Security bug puts 10 million app users at risk

A security bug has been discovered in major banking apps used by HSBC, NatWest and Co-op users. The vulnerability could let hackers steal usernames and passwords, research has revealed.

Researchers from the University of Birmingham have said that they had worked alongside the UK’s National Cyber Security Centre (NCSC) – part of the intelligence agency GCHQ – to fix the issue and make sure the relevant patches were pushed to users.

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The team at the University of Birmingham found the vulnerability after developing a tool called “Spinner”, which performed “semi-automated security testing” of mobile apps. It was used to analyse cyber security against a sample of 400 services.

“In general the security of the apps we examined was very good, the vulnerabilities we found were hard to detect, and we could only find so many weaknesses due to the new tool we developed,” said Dr Tom Chothia, a University of Birmingham researcher at its Security and Privacy Group.

The vulnerability could have let hackers connect to the same network as the victim to perform a Man in the Middle (MitM) attack to retrieve usernames, passwords or pin codes.

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Commenting on this news, Mark James, security specialist at ESET said: “Mobile banking is always a concern wherever you do it- it’s one of those things that seems like a great idea until you start to list all the “what if’s”. This is no different; what if you’re trying to connect to your bank through a public or unsecured Wi-Fi, and your app is compromised with a so-called Man in the Middle (MitM) attack? You think your talking with your bank and your bank thinks it’s talking to you, but essentially, there is someone in the middle handling all your sensitive data. The problem is most of the time you will never know. Using financial services through your mobile device, either a smartphone or tablet, should ideally be done through your cellular connection if possible, or if not, then through a VPN to minimise the chances of your connection being hijacked.”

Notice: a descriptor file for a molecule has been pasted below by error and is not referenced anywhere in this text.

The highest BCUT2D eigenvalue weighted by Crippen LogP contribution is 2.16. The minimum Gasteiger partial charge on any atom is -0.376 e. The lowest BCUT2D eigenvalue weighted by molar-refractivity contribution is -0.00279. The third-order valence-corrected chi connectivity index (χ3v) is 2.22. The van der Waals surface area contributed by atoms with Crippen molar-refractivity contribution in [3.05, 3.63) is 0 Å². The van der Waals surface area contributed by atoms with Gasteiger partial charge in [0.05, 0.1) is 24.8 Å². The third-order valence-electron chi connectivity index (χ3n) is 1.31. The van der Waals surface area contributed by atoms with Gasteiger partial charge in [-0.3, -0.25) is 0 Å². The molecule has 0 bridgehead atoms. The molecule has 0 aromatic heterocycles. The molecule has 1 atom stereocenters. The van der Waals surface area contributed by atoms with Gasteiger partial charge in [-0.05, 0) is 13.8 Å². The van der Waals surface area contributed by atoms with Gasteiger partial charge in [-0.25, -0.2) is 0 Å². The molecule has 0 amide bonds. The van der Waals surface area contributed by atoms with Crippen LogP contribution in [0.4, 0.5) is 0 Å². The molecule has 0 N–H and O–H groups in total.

“Always try and keep an eye on your financial statements for any irregularity’s- spotting these early may well be the difference between a financial inconvenience or a disaster.”

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Nick Ismail

Nick Ismail is the editor for Information Age. He has a particular interest in smart technologies, AI and cyber security.